The several plants in all my experiments were treated in exactly the same manner, and were carefully protected by fine nets from the access of insects, excepting Thrips, which it is impossible to exclude. I performed all the manipulations myself, and weighed the seeds in a chemical balance; but during many subsequent trials I followed the more accurate plan of counting the seeds. Some of the capsules contained no seeds, or only two or three, and these are excluded in the column headed "good capsules" in several of the following tables:--

TABLE 1.6. Primula veris.

Column 1: Nature of the Union. Column 2: Number of Flowers fertilised. Column 3: Number of Capsules produced. Column 4: Number of good Capsules. Column 5: Weight of Seed in grains. Column 6: Calculated Weight of Seed from 100 good Capsules.

Long-styled by pollen of short-styled. Legitimate union : 22 : 15 : 14 : 8.8 : 62.

Long-styled by own-form pollen. Illegitimate union : 20 : 8 : 5 : 2.1 : 42.

Short-styled by pollen of long-styled. Legitimate union : 13 : 12 : 11 : 4.9 : 44.

Short-styled by own-form pollen. Illegitimate union : 15 : 8 : 6 : 1.8 : 30.

SUMMARY:

The two legitimate unions : 35 : 27 : 25 : 13.7 : 54.

The two illegitimate unions : 35 : 16 : 11 : 3.9 : 35.

The results may be given in another form (Table 1.7) by comparing, first, the number of capsules, whether good or bad, or of the good alone, produced by 100 flowers of both forms when legitimately and illegitimately fertilised; secondly, by comparing the weight of seed in 100 of these capsules, whether good or bad; or, thirdly, in 100 of the good capsules.

TABLE 1.7. Primula veris.

Column 1: Nature of the Union. Column 2: Number of Flowers fertilised. Column 3: Number of Capsules. Column 4: Number of good Capsules. Column 5: Weight of Seed in grains. ... Column 6: Number of Capsules. Column 7: Weight of Seed in grains. ... Column 8: Number of good Capsules. Column 9: Weight of Seed in grains.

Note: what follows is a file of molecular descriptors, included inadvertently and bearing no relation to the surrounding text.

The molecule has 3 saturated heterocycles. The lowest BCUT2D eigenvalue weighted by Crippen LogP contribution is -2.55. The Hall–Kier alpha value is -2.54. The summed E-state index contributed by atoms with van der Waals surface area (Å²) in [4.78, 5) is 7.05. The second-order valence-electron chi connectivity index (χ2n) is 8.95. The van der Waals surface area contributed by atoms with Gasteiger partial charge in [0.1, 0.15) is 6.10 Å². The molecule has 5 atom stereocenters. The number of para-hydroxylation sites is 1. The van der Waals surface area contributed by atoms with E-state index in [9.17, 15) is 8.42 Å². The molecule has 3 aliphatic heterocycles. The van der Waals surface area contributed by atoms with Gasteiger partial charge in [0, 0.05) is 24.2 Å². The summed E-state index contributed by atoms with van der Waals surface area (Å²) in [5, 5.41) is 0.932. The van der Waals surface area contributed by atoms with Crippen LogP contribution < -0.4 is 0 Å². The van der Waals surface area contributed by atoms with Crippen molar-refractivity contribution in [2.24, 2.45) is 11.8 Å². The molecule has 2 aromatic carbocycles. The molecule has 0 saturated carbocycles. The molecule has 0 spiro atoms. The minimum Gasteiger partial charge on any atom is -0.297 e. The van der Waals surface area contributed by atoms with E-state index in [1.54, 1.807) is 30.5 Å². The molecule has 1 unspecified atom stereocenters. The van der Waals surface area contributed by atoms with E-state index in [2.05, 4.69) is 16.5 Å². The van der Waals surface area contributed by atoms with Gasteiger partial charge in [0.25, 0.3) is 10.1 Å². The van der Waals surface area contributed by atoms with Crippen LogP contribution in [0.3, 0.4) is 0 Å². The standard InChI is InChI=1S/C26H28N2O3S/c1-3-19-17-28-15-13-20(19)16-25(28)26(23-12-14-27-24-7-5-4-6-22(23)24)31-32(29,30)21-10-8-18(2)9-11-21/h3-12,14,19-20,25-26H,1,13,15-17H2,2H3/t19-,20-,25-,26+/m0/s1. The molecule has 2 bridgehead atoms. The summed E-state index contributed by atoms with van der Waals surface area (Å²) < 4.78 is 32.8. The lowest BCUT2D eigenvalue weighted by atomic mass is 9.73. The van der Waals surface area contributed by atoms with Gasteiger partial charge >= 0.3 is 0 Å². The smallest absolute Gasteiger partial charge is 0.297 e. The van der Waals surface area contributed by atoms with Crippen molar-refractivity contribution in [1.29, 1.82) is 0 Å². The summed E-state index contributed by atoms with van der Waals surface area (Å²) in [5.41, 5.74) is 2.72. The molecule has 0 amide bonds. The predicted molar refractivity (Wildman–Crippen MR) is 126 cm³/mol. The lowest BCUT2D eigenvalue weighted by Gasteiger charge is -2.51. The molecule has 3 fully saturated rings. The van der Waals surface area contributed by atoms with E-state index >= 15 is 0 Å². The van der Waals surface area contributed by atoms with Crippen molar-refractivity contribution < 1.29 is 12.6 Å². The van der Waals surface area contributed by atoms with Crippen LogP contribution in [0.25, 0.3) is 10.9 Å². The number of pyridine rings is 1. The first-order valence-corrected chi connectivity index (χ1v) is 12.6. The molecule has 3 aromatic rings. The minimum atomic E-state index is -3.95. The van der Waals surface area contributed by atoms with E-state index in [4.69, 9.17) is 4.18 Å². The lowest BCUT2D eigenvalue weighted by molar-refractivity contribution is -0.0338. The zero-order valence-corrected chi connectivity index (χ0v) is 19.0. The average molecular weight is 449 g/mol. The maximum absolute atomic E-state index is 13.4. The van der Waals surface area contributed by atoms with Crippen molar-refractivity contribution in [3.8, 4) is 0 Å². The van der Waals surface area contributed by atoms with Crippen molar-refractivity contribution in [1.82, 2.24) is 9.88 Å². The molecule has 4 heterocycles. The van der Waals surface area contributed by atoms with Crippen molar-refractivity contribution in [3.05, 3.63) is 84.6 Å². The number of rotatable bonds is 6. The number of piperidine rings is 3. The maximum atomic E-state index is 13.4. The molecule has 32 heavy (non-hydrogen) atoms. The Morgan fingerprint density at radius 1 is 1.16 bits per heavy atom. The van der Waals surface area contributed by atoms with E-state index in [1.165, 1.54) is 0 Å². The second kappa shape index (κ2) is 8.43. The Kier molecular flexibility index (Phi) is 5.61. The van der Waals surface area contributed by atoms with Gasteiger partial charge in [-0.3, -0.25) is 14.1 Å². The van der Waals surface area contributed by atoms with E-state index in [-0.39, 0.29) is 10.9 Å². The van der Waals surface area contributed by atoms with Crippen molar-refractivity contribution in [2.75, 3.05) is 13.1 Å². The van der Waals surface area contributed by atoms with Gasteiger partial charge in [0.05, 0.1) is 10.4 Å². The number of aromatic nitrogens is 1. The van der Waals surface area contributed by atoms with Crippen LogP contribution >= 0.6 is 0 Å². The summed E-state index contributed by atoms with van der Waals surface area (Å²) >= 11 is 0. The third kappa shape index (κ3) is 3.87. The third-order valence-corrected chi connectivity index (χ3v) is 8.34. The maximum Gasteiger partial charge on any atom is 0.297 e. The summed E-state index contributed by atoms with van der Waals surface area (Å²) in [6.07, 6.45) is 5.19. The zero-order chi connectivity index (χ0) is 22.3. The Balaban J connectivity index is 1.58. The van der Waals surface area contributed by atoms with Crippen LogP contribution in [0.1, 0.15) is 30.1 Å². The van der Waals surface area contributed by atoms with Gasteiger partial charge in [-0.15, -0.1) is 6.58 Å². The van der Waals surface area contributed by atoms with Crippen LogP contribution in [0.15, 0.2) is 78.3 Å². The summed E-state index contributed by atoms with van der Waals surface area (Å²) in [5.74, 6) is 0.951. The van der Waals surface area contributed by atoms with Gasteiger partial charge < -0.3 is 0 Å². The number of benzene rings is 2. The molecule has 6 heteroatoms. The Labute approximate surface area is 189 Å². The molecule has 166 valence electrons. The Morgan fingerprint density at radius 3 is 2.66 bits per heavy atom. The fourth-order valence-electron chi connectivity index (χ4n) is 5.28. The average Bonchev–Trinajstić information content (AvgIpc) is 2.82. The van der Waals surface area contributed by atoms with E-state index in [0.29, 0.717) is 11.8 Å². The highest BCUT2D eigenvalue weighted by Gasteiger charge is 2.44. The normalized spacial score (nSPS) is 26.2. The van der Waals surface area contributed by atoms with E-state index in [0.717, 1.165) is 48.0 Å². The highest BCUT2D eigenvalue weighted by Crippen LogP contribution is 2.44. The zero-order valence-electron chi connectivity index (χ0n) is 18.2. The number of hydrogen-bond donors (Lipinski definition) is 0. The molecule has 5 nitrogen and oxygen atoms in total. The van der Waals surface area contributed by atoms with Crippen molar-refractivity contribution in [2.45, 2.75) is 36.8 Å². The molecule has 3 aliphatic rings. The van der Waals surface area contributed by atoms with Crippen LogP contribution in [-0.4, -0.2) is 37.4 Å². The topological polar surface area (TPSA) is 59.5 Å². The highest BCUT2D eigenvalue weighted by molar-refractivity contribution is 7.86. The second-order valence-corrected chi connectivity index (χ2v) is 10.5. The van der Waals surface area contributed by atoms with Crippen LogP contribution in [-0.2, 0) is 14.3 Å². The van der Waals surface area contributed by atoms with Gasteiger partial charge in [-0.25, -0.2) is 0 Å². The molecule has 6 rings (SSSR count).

The two legitimate unions : 100 : 77 : 71 : 39 :: 100 : 50 :: 100 : 54.

The two illegitimate unions : 100 : 45 : 31 : 11 :: 100 : 24 :: 100 : 35.

We here see that the long-styled flowers fertilised with pollen from the short- styled yield more capsules, especially good ones (i.e. containing more than one or two seeds), and that these capsules contain a greater proportional weight of seeds than do the flowers of the long-styled when fertilised with pollen from a distinct plant of the same form. So it is with the short-styled flowers, if treated in an analogous manner. Therefore I have called the former method of fertilisation a legitimate union, and the latter, as it fails to yield the full complement of capsules and seeds, an illegitimate union. These two kinds of union are graphically represented in Figure 1.2.

(FIGURE 1.2. Primula veris. Graphic representation of two kinds of union between: Left: Long-styled form. Right: Short-styled form.)

If we consider the results of the two legitimate unions taken together and the two illegitimate ones, as shown in Table 1.7, we see that the former compared with the latter yielded capsules, whether containing many seeds or only a few, in the proportion of 77 to 45, or as 100 to 58. But the inferiority of the illegitimate unions is here perhaps too great, for on a subsequent occasion 100 long-styled and short-styled flowers were illegitimately fertilised, and they together yielded 53 capsules: therefore the rate of 77 to 53, or as 100 to 69, is a fairer one than that of 100 to 58. Returning to Table 1.7, if we consider only the good capsules, those from the two legitimate unions were to those from the two illegitimate in number as 71 to 31, or as 100 to 44. Again, if we take an equal number of capsules, whether good or bad, from the legitimately and illegitimately fertilised flowers, we find that the former contained seeds by weight compared with the latter as 50 to 24, or as 100 to 48; but if all the poor capsules are rejected, of which many were produced by the illegitimately fertilised flowers, the proportion is 54 to 35, or as 100 to 65.

The Different Forms of Flowers on Plants of the Same Species Page 13

19th Century English Literature

Charles Darwin

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Charles Darwin

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